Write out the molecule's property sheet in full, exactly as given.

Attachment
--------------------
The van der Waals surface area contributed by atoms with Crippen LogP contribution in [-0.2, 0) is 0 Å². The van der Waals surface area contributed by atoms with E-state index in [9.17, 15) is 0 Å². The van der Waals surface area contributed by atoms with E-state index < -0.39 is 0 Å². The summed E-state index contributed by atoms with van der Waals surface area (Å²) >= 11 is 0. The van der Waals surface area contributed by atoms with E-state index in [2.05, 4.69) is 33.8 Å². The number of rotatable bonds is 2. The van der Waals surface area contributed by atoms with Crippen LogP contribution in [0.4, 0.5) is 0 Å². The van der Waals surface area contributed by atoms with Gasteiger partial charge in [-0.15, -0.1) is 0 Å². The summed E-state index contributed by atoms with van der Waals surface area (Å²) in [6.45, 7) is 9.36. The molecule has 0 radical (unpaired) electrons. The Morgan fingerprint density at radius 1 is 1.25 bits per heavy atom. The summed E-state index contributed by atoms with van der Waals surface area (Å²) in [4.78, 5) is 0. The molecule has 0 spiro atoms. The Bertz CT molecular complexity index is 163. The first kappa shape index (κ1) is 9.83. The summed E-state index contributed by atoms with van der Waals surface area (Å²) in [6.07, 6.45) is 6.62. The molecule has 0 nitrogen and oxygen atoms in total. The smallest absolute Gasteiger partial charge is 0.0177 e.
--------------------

The van der Waals surface area contributed by atoms with Crippen LogP contribution in [-0.2, 0) is 0 Å². The van der Waals surface area contributed by atoms with E-state index in [9.17, 15) is 0 Å². The van der Waals surface area contributed by atoms with E-state index < -0.39 is 0 Å². The summed E-state index contributed by atoms with van der Waals surface area (Å²) >= 11 is 0. The van der Waals surface area contributed by atoms with E-state index in [2.05, 4.69) is 33.8 Å². The number of rotatable bonds is 2. The van der Waals surface area contributed by atoms with Crippen LogP contribution in [0.4, 0.5) is 0 Å². The van der Waals surface area contributed by atoms with Gasteiger partial charge in [-0.15, -0.1) is 0 Å². The summed E-state index contributed by atoms with van der Waals surface area (Å²) in [6.45, 7) is 9.36. The molecule has 0 radical (unpaired) electrons. The Morgan fingerprint density at radius 1 is 1.25 bits per heavy atom. The summed E-state index contributed by atoms with van der Waals surface area (Å²) in [4.78, 5) is 0. The molecule has 0 spiro atoms. The Bertz CT molecular complexity index is 163. The first kappa shape index (κ1) is 9.83. The summed E-state index contributed by atoms with van der Waals surface area (Å²) in [6.07, 6.45) is 6.62. The molecule has 0 nitrogen and oxygen atoms in total. The smallest absolute Gasteiger partial charge is 0.0177 e.